NOAA’s clever climate consortium adjusted accurate sea-surface temperature data from scientific ocean buoys upward by a quarter-degree, to “homogenize” them with records from engine intake systems contaminated by shipboard heat – thereby creating a previously undetected warming trend.
Australia’s Bureau of Meteorology revised Rutherglen weather station data to convert 100 years of data showing a slight cooling trend into a warming of several degrees per century. As with other “adjustments” (by NASA, for instance) the revisions always create warming trends – never a slight cooling – and climate crisis scientists always say humans caused the warming, even though they are unable to separate natural forces, cycles and fluctuations from alleged human influences.
GIGO computer models. Climate models assume post-1975 warming is due to manmade carbon dioxide; exaggerate climate sensitivity to CO2 levels; and simplify or ignore vital natural forces like solar energy variations, cosmic ray fluxes, heat-reflecting clouds, and recurrent phenomena like El Niño and La Niña. They conjure up “scenarios” that alarmists treat as valid predictions of what will happen if we don’t slash fossil fuel use. Models replace actual evidence, and play an important role in climate battles.
It’s complete GIGO: faulty assumptions, data, algorithms, analytical methodologies and other garbage in – predictive garbage out. That’s why “hockey stick” and other models are so out of touch with reality. In fact, an official IPCC graph showed that every UN climate model between 1990 and 2012 predicted that average global temperatures would be as much as 0.9 degrees C (1.6 F) higher than they actually were! The inconvenient graph was revised for the Intergovernmental Panel on Climate Change’s 2014 report.
Report manipulation. Activists and bureaucrats always finalize the Summary for Policymakers, the only IPCC climate document that most voters, elected officials and journalists ever read. They want to ensure that already politicized climate “science” does not undermine or contradict political themes and agendas.
A 1995 State Department document reveals the extent of this interference and manipulation. The 30-page document gave detailed instructions as to how the Clinton White House wanted the summary’s scientific explanations and conclusions revised, to make alleged climate and weather trends even more worrisome. Donna Laframboise and others document the bias, distortion and deception that dominate IPCC actions.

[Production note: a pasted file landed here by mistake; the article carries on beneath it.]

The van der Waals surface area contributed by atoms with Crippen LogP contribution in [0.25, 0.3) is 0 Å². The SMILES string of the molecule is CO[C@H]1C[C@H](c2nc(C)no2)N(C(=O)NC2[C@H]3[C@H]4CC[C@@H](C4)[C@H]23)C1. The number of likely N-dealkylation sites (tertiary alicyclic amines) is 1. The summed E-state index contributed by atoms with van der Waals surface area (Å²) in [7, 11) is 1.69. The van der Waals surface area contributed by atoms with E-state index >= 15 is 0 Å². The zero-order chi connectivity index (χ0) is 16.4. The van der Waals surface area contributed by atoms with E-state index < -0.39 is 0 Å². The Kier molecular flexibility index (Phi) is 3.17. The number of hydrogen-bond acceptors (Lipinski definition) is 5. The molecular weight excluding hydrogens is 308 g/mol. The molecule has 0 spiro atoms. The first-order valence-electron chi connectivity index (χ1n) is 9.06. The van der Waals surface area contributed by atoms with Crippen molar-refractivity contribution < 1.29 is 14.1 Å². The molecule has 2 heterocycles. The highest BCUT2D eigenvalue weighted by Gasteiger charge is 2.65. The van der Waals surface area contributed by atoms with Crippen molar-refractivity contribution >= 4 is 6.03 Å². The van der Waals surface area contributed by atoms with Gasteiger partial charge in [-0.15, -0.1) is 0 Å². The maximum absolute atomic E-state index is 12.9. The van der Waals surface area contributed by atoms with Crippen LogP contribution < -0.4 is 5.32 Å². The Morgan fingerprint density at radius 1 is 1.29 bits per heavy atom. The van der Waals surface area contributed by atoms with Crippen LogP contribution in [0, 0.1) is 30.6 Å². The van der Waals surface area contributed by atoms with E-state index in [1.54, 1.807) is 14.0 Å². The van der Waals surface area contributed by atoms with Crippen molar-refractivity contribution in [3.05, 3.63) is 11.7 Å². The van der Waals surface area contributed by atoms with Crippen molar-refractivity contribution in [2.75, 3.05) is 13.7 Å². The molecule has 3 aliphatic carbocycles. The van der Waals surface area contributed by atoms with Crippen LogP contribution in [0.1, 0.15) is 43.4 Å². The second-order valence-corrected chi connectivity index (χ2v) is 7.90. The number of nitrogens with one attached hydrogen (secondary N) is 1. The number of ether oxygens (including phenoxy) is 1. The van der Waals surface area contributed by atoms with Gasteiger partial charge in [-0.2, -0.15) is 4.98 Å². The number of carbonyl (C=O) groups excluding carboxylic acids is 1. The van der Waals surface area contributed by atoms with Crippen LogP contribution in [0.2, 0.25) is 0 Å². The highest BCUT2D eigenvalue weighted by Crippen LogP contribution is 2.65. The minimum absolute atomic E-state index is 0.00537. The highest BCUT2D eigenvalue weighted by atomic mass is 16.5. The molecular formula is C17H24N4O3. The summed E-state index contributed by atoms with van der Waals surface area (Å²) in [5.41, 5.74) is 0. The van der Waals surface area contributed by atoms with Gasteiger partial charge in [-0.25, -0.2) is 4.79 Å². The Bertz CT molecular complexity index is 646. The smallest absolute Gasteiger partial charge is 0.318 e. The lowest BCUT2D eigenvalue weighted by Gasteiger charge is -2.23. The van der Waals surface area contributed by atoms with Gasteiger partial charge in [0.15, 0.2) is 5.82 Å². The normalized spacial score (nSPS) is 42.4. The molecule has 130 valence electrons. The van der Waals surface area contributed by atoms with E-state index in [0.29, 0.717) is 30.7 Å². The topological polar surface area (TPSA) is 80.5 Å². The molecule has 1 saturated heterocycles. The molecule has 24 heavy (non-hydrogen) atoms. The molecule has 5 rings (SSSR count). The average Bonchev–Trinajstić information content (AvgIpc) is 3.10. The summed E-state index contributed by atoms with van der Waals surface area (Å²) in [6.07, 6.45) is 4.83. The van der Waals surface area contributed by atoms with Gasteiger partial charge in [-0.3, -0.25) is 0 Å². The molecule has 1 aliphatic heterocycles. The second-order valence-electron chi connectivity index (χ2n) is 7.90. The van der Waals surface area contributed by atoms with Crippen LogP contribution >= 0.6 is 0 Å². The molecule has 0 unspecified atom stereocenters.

Consensus fabrication. Claims of a 97% consensus on climate cataclysm science are likewise slippery, and based on bait-and-switch tactics that look only at study abstracts of studies and then misrepresent what the abstracts say, ask one question but base their conclusions on a different one, or use other strategies and misrepresentations to hide the disagreements and debates that still dominate this topic.
Cost-benefit falsification. The US Government has mastered this fraudulent tactic, especially in its “social cost of carbon” calculations. EPA and other agencies blame methane and carbon dioxide emissions for every conceivable impact on agriculture, forests, water resources, “forced migration” of people and wildlife, human health and disease, rising sea levels, flooded coastal cities, too much or too little rain. They totally ignore the way more CO2 makes plants grow faster and better, with less water.
They also ignore the enormous benefits of fossil fuels for 80% of all the energy we use to transport people and products, generate reliable, affordable electricity, and manufacture fertilizers, plastics and thousands of other products. And they ignore the ways anti-energy regulations raise hospital, factory and small business costs, kill jobs, and reduce living standards, health and welfare for millions of people.